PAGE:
As the Federal Reserve slowly normalizes it balance sheet, including reducing reserve balances, policymakers are watching closely for possible effects on large bank liquidity, Fed Vice Chairman for Supervision Randal Quarles said on Friday. Quarles noted that it is uncertain how banks’ demand for high-quality liquid assets — as required under the Liquidity Coverage Ratio — might affect banks’ demand for reserve balances.
Specifically, Quarles emphasized that the Fed will be carefully watching what other HQLA-eligible assets banks will substitute as reserve balances decline, as well as the volume and composition of deposits. “Overall, policymakers will be monitoring to make sure that the level of reserves the Fed supplies to the banking sector, which influences the composition of assets and liabilities on banks’ balance sheets as well as market interest rates, provides the desired stance of monetary policy to achieve the [Federal Open Market Committee]’s dual mandate of maximum employment and stable prices,” he said.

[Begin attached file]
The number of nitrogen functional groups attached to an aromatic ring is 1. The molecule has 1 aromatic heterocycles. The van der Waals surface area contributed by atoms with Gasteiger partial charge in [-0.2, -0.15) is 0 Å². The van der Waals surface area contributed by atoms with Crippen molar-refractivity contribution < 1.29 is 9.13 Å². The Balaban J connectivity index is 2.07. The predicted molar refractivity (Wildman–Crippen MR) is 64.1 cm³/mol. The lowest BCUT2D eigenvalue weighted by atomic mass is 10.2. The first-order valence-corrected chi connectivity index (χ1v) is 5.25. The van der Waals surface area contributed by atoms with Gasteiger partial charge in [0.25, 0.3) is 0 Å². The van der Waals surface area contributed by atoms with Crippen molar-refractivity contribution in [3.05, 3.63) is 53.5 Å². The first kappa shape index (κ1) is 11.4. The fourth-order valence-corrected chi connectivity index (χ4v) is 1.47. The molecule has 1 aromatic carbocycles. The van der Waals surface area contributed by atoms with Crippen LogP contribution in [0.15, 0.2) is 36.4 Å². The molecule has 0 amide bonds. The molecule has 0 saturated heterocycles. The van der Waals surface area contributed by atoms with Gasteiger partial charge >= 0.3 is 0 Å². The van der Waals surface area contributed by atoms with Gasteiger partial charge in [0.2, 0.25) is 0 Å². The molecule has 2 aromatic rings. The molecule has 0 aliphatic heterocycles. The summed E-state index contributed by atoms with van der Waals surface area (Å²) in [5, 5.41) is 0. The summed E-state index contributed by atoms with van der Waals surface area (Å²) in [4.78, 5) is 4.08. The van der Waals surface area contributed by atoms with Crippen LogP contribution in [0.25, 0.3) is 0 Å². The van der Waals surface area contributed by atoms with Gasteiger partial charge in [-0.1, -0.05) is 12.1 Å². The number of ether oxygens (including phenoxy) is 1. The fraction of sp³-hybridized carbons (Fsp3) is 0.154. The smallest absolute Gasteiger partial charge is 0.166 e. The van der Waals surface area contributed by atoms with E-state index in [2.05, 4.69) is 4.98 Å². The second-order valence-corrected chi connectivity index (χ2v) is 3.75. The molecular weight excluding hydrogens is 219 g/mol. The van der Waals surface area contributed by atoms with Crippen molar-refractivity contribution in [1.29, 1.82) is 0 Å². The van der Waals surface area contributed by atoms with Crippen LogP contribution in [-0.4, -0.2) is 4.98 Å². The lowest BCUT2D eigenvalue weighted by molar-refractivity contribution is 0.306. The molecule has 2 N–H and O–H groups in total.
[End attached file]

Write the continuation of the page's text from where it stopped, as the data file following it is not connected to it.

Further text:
Quarles cited recent research by Fed staff showing “a significant degree of heterogeneity” in how banks comply with the LCR. “There likely is no single ‘representative bank’ behavioral model that can capture all we might want to know about banks’ demand for central bank reserve balances,” he noted, emphasizing the importance of careful monitoring.